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Hot Sauce Heats Up
By Chris McCarthy

There is nothing like a dash of hot sauce to liven up even the blandest of all dishes. In fact, true to the genre of sauces all over the world, the hot sauce is not only an accompaniment but also does honors as the prime ingredient in many dishes.

The term hot sauce could not have been more apt for it refers to any hot and spicy sauce made from chilly peppers or chilly extracts and vinegar. Thus, you can have sauces made from any kind of chilly pepper (i.e., the fruits of plants hailing from the Capsicum family) like red peppers, habaneras or tabasco. The Tabasco sauce is the most popular amongst all the hot sauces available.

How hot your hot sauce is going to be is determined by the type of pepper being used. Thus, you have the bell pepper with a barely-there taste at one end of the spectrum and the robust habaneros, which will work up quite a steam, at the other end. Interestingly, it is a substance called capsaicin, which imparts the characteristic heat to the pepper.

The hot sauce is a popular constituent in many Mexican and Cajun dishes and in Thai and Vietnamese cuisine. However, its most widespread use is, as a barbequeue accompaniment.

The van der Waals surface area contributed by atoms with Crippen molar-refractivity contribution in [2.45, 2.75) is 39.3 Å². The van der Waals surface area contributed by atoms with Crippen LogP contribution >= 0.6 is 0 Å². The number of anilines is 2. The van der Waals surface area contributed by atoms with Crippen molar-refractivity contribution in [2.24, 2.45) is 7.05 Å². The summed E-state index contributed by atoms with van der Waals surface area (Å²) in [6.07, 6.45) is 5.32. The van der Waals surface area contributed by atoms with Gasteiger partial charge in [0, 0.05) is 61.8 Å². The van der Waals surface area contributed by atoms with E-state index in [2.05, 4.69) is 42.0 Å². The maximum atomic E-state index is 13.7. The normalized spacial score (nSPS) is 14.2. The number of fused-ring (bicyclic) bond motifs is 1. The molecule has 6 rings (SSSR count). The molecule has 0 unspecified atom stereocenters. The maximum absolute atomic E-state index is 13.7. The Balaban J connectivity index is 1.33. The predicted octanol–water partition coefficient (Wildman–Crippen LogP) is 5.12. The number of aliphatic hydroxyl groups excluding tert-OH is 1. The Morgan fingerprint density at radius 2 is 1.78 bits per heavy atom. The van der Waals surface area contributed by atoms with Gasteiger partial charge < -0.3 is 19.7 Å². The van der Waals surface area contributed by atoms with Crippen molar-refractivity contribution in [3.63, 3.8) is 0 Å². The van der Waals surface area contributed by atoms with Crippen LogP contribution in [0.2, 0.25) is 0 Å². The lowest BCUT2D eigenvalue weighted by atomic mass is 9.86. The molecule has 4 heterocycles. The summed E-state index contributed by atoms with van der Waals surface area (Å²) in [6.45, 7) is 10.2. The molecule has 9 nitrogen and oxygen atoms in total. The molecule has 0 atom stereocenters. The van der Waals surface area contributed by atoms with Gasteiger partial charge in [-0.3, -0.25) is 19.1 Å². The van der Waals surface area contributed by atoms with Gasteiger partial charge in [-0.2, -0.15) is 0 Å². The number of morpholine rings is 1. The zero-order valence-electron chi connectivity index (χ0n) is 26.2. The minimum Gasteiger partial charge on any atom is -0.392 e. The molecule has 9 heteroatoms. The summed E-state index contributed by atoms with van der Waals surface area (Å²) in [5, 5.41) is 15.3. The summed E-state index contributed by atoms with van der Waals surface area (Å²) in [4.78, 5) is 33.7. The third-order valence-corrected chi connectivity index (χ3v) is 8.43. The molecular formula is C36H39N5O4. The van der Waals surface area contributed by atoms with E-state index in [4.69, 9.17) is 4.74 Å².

Barbecue sauce is poured onto grilled or barbecued meat. It is also used as a dipper. A hot barbecue sauce is usually a blend of sweet, sour and spicy elements and the most popular combination contains tomato flavorings, vinegar and sugar.

Barbecue sauces come in myriad forms, with every region boasting of their native BBQ sauce. Thus you have the fiery Texas variety with a tomato base, the vinegar and tomato based Arkansas variety tempered down by molasses, the white mayonnaise based Alabama type and the black pepper, mustard and vinegar concoction hailing from South Carolina.

For all the fire they spew, hot pepper sauces are easy to prepare.

Take a few peppers (the number wholly depends on how hot your sauce will be) like habanera or tabasco, a cup of water, 1/3 cup red wine vinegar, one bell pepper, a tablespoon of paprika, salt to taste and cumin if you so desire. Chop or grind the peppers and boil it with all the ingredients. Lastly, crush this heady mixture in a blender. Your hot pepper sauce is ready. A word of caution

While working with pepper and pepper sauces, do remember to don the gloves. Some peppers are nothing short of live ammunition and are known to cause skin irritation and are especially nasty when they get into the eyes.

There is more to a pepper than just the tangy taste. Peppers are storehouses of vitamins A, C and E, potassium and folic acid. So apart from the distinct taste, the hot sauces also impart some nutritional value to the dishes they grace.

The hot sauce holds its own in whatever dish it appears. As the saying goes, like it or loathe it, you just cannot ignore it.


About the Author

Chris McCarthy is the owner of IInsaneChicken's Hot Sauce and BBQ Sauce Catalog and a hot sauce enthusiast.

 
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